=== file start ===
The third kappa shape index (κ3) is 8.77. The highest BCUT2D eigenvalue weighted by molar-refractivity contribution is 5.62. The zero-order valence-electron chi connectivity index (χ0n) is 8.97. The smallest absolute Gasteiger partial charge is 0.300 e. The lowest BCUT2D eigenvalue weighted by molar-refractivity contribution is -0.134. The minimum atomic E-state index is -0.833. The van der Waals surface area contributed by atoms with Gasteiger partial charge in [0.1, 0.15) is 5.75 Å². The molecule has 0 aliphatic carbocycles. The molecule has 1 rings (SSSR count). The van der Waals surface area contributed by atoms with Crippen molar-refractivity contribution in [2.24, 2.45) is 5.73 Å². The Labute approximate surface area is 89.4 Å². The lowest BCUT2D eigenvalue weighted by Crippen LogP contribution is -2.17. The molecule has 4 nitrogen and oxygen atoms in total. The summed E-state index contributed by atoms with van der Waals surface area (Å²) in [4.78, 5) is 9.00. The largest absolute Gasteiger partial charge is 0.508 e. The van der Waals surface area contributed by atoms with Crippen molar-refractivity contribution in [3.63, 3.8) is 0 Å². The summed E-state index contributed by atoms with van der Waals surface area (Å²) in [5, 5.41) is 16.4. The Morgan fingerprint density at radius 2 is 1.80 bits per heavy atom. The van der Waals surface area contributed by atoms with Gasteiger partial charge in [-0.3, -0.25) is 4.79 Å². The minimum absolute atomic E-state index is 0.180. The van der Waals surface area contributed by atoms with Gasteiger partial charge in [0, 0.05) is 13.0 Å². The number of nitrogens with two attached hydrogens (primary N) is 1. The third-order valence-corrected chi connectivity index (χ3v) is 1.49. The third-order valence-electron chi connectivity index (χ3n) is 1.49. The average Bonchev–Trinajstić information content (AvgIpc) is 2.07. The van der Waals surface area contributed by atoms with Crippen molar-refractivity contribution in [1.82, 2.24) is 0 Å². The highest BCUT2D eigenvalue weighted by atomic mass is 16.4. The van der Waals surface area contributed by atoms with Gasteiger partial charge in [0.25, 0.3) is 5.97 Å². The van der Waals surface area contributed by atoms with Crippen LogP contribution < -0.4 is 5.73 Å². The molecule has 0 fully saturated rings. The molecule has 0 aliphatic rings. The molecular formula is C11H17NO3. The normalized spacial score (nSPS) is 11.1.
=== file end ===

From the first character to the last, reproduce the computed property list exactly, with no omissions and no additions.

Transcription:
The third kappa shape index (κ3) is 8.77. The highest BCUT2D eigenvalue weighted by molar-refractivity contribution is 5.62. The zero-order valence-electron chi connectivity index (χ0n) is 8.97. The smallest absolute Gasteiger partial charge is 0.300 e. The lowest BCUT2D eigenvalue weighted by molar-refractivity contribution is -0.134. The minimum atomic E-state index is -0.833. The van der Waals surface area contributed by atoms with Gasteiger partial charge in [0.1, 0.15) is 5.75 Å². The molecule has 0 aliphatic carbocycles. The molecule has 1 rings (SSSR count). The van der Waals surface area contributed by atoms with Crippen molar-refractivity contribution in [2.24, 2.45) is 5.73 Å². The Labute approximate surface area is 89.4 Å². The lowest BCUT2D eigenvalue weighted by Crippen LogP contribution is -2.17. The molecule has 4 nitrogen and oxygen atoms in total. The summed E-state index contributed by atoms with van der Waals surface area (Å²) in [4.78, 5) is 9.00. The largest absolute Gasteiger partial charge is 0.508 e. The van der Waals surface area contributed by atoms with Crippen molar-refractivity contribution in [3.63, 3.8) is 0 Å². The summed E-state index contributed by atoms with van der Waals surface area (Å²) in [5, 5.41) is 16.4. The Morgan fingerprint density at radius 2 is 1.80 bits per heavy atom. The van der Waals surface area contributed by atoms with Gasteiger partial charge in [-0.3, -0.25) is 4.79 Å². The minimum absolute atomic E-state index is 0.180. The van der Waals surface area contributed by atoms with Gasteiger partial charge in [0, 0.05) is 13.0 Å². The number of nitrogens with two attached hydrogens (primary N) is 1. The third-order valence-corrected chi connectivity index (χ3v) is 1.49. The third-order valence-electron chi connectivity index (χ3n) is 1.49. The average Bonchev–Trinajstić information content (AvgIpc) is 2.07. The van der Waals surface area contributed by atoms with Crippen molar-refractivity contribution in [1.82, 2.24) is 0 Å². The highest BCUT2D eigenvalue weighted by atomic mass is 16.4. The van der Waals surface area contributed by atoms with Gasteiger partial charge in [0.25, 0.3) is 5.97 Å². The van der Waals surface area contributed by atoms with Crippen LogP contribution < -0.4 is 5.73 Å². The molecule has 0 fully saturated rings. The molecule has 0 aliphatic rings. The molecular formula is C11H17NO3. The normalized spacial score (nSPS) is 11.1.